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Postdoc Dr. Stephanie Poindexter on Primate Venom and Movement Ecology

Postdoctoral Research Associate Dr. Stephanie Poindexter, of the Department of Anthropology’s Sensory Morphology and Genomic Anthropology Lab, recently published a paper establishing the facial markings of her study species, the Javan slow loris, as an aposematic signal advertising their toxicity (lorises are among the only known venomous mammals) in the journal Toxins (Nekaris et al., 2019), which was recently covered by National Geographic.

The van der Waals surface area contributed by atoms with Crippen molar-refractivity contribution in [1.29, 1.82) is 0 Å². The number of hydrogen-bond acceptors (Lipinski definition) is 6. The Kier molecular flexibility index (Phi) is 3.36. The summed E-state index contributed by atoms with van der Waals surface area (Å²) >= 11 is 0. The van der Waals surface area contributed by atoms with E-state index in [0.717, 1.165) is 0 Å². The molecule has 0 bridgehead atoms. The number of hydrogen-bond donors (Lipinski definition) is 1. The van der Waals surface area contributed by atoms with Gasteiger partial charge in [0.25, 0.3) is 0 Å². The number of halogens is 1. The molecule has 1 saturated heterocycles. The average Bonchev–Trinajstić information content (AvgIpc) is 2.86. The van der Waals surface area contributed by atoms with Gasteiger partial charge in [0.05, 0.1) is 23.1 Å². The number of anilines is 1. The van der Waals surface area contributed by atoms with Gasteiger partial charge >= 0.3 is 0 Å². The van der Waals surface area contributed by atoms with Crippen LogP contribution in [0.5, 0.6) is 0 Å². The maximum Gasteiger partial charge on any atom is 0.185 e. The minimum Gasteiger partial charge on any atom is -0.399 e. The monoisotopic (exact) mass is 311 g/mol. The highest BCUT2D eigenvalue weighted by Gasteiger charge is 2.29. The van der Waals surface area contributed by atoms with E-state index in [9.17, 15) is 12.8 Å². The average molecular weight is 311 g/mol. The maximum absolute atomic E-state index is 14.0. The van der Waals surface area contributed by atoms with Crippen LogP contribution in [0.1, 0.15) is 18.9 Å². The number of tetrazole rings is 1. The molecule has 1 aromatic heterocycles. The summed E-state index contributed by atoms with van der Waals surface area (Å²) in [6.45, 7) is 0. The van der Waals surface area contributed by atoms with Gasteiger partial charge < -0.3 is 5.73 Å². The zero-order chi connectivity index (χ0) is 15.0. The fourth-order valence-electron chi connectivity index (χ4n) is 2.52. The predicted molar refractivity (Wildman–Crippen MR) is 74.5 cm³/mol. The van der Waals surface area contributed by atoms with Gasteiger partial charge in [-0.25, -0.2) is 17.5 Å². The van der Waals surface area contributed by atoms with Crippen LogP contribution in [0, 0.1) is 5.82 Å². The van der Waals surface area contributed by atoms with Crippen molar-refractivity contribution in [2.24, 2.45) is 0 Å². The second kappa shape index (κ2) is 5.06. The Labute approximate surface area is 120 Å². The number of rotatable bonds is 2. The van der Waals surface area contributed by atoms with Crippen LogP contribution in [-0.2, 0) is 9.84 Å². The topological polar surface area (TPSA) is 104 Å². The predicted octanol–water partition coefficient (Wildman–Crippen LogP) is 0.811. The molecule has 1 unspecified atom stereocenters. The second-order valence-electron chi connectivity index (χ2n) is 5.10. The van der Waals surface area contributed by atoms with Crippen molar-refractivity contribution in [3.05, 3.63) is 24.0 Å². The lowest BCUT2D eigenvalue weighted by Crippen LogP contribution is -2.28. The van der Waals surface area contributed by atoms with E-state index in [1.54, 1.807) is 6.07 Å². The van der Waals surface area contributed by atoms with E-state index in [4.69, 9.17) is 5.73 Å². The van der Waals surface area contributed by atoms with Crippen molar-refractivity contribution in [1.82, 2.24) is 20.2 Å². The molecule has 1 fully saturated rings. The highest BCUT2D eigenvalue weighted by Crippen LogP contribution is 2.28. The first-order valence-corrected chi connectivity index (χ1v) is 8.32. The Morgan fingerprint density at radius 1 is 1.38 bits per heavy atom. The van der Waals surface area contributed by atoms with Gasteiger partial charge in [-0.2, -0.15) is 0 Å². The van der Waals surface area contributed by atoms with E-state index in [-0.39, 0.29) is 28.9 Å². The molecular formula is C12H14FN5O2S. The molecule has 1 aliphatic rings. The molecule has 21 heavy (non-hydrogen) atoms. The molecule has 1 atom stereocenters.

Dr. Poindexter is also co-organizing a symposium at the 88th Annual Meeting of the American Association of Physical Anthropologists called “Advancing the Field: Movement Ecology in the Non-Human Primates“. The symposium brings together scholars working on the various aspects of primate movement ecology to determine our current understanding of the internal state, movement capacity, navigational capacity, and environmental cues that facilitate primate movement.